(HealthDay News) — The overall death rate from hypertension in the United States has increased 23% since 2000, even as the death rate from all other causes has dropped 21%, according to a March data brief published by the U.S. Centers for Disease Control and Prevention’s National Center for Health Statistics (NCHS).

The spike was seen in both genders and was most marked among those aged 45–64 and those ≥85. “The age-adjusted deaths from high blood pressure went up, while the other causes of death went down,” report coauthor Hsiang-Ching Kung, PhD, a statistician with the NCHS, told HealthDay.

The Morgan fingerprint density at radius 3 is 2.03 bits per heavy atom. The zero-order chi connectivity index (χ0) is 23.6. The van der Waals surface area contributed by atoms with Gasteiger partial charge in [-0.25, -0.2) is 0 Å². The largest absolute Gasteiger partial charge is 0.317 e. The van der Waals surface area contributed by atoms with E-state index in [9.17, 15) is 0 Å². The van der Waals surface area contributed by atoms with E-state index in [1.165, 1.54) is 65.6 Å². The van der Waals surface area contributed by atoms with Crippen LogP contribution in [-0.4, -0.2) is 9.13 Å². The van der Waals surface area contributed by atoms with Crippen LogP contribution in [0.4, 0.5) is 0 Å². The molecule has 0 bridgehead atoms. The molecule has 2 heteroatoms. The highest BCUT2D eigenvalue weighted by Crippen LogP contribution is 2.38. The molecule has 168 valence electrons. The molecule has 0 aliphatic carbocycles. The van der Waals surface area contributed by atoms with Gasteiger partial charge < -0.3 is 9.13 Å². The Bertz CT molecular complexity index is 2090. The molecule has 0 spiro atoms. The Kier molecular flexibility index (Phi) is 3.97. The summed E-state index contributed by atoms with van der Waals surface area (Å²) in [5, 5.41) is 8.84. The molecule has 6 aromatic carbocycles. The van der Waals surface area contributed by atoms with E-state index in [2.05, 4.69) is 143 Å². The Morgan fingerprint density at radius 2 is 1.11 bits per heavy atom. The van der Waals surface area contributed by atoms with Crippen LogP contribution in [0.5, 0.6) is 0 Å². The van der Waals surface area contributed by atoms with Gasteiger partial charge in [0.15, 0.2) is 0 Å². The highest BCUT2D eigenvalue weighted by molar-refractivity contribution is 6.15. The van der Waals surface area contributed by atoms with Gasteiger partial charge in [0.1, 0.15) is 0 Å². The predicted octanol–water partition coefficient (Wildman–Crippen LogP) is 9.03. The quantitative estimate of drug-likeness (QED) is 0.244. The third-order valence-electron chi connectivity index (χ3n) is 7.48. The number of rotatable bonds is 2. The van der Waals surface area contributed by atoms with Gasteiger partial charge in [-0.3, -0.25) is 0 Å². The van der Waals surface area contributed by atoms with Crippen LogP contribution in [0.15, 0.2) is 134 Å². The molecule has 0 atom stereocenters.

From 2000–2013, the death rate from hypertension rose 58.2% for men aged 45–64 and increased 36.8% for women aged 45–64. Those aged ≥85 were also not spared, with men seeing a 27.5% increase in the death rate from hypertension between 2000–2005, while women saw an increase of 23% in that same period. Between 2005–2013, those rates continued to increase, but more slowly, the researchers found.

Kung and coauthor Jiaquan Xu, MD, a CDC epidemiologist, also found that deaths related to hypertension varied by race. The death rate increased among Hispanics between 2000–2005. Since then, the death rate increased for whites but decreased among blacks, the researchers found. Although the overall number of deaths related to hypertension was still higher among blacks than among whites and Hispanics, the gap between them narrowed. “The disparity is narrowing, but more studies are needed to see why that’s the case,” Kung said.

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